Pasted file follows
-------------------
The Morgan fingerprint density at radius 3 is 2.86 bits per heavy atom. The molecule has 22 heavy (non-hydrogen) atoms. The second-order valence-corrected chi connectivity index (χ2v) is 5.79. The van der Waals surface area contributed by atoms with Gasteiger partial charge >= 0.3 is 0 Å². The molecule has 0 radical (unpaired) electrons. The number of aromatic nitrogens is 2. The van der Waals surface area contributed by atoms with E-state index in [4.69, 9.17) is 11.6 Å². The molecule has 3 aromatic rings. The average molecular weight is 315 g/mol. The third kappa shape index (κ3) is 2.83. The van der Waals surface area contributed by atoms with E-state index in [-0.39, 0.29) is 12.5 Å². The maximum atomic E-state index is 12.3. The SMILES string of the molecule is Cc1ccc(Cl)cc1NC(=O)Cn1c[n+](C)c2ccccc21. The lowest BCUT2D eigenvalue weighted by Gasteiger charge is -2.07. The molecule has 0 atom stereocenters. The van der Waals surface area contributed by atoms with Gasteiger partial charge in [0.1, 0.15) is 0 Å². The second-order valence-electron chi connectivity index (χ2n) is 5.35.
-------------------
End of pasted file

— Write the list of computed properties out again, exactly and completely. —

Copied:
The Morgan fingerprint density at radius 3 is 2.86 bits per heavy atom. The molecule has 22 heavy (non-hydrogen) atoms. The second-order valence-corrected chi connectivity index (χ2v) is 5.79. The van der Waals surface area contributed by atoms with Gasteiger partial charge >= 0.3 is 0 Å². The molecule has 0 radical (unpaired) electrons. The number of aromatic nitrogens is 2. The van der Waals surface area contributed by atoms with E-state index in [4.69, 9.17) is 11.6 Å². The molecule has 3 aromatic rings. The average molecular weight is 315 g/mol. The third kappa shape index (κ3) is 2.83. The van der Waals surface area contributed by atoms with E-state index in [-0.39, 0.29) is 12.5 Å². The maximum atomic E-state index is 12.3. The SMILES string of the molecule is Cc1ccc(Cl)cc1NC(=O)Cn1c[n+](C)c2ccccc21. The lowest BCUT2D eigenvalue weighted by Gasteiger charge is -2.07. The molecule has 0 atom stereocenters. The van der Waals surface area contributed by atoms with Gasteiger partial charge in [0.1, 0.15) is 0 Å². The second-order valence-electron chi connectivity index (χ2n) is 5.35.